Series I: Correspondence (1962-1972) contains correspondence between President Babbidge and campus schools, offices, institutes and faculty committees; branch campuses; trustees; external education associations and organizations; foundations, and some individual faculty members. In addition to correspondence, this series includes memoranda, reports, newsletters, minutes, and other document types. The series contains information on most campus activities and concerns of Homer Babbidge's presidency. Subjects and correspondents include: athletics, budget, building proposals, curricula and courses, W. Harrison Carter, Connecticut legislature, educational television, faculty committees, financial aid to students, Edward V. Gant, Hartford Branch, Labor Education Center, the Brien McMahon Lecture Series, Metanoia, naming of buildings, salaries, selective services, E.O. Smith High School, Student Senate, Harleigh B. Trecker, University Foundation, University Senate, as well as many others. This series is organized chronologically by academic year. Within each year the correspondence is arranged alphabetically by name, organization or topic. Note that the filing is inconsistent: correspondence may be filed by an individual's name one year and by affiliated organization or department another year.
Series II: Campus Unrest (1968-1971) documents protest and activism at the University. Included is information on recruitment protests, such as Dow Chemical recruitment, the Moratorium, the Connecticut Resistance Movement (SDS), and letters and petitions of protests and support. This series is arranged alphabetically.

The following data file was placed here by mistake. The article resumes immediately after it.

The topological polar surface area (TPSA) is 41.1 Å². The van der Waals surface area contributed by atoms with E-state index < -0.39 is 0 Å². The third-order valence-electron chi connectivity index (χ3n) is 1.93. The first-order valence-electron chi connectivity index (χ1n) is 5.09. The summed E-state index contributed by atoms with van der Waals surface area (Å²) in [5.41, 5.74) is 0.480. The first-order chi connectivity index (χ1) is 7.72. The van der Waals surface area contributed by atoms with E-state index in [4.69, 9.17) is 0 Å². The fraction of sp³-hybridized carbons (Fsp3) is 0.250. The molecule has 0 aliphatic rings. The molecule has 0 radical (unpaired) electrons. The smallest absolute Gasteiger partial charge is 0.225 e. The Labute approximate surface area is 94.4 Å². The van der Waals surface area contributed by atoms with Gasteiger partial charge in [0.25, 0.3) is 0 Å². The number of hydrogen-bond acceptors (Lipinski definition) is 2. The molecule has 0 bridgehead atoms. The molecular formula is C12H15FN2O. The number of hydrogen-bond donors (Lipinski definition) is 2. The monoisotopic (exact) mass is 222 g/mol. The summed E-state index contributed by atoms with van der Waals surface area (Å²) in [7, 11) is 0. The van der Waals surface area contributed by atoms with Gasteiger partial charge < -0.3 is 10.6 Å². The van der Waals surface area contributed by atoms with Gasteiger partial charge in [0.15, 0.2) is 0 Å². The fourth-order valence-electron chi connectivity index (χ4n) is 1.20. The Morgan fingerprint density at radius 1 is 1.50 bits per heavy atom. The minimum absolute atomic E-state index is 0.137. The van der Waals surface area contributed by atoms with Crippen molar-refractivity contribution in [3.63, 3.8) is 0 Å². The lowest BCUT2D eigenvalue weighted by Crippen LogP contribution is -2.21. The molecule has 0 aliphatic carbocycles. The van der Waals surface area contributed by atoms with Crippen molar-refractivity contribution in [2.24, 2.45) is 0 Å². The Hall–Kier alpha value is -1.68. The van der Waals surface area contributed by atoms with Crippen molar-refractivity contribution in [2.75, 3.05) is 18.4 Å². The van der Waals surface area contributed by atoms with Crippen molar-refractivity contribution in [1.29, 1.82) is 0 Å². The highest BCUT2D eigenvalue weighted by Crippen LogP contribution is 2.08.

Series III: Wallace Moreland (1964-1972) contains the office files of the assistant to the president. These files support Series I with additional documentation of University activities and topics such as athletics, state legislature, the Loeb award, public radio and television, student unrest, and the North-End (Hartford) project. This series is arranged in two alphabetical sequences; the second is apparently later additions to the series.
The records were transferred from the President's office in three separate accessions between 1979 and 1981.
The following materials have been separated from the collection and cataloged:
Inauguration of Dr. Homer D. Babbidge, Jr. as President of University of Connecticut (1962) and Interviews with Dr. Homer D. Babbidge, Jr., President of the University of Connecticut (1962, 1964). These materials are only available in UMatic cassettes (reformatted from 16mm film). Contact the curator for further information.
Genre / Form
- Administrative records
- Press releases
- Publications (documents)
- Speeches (documents)
- University of Connecticut, President's Office Records [Homer D. Babbidge, 1962-1972]
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- 2011 June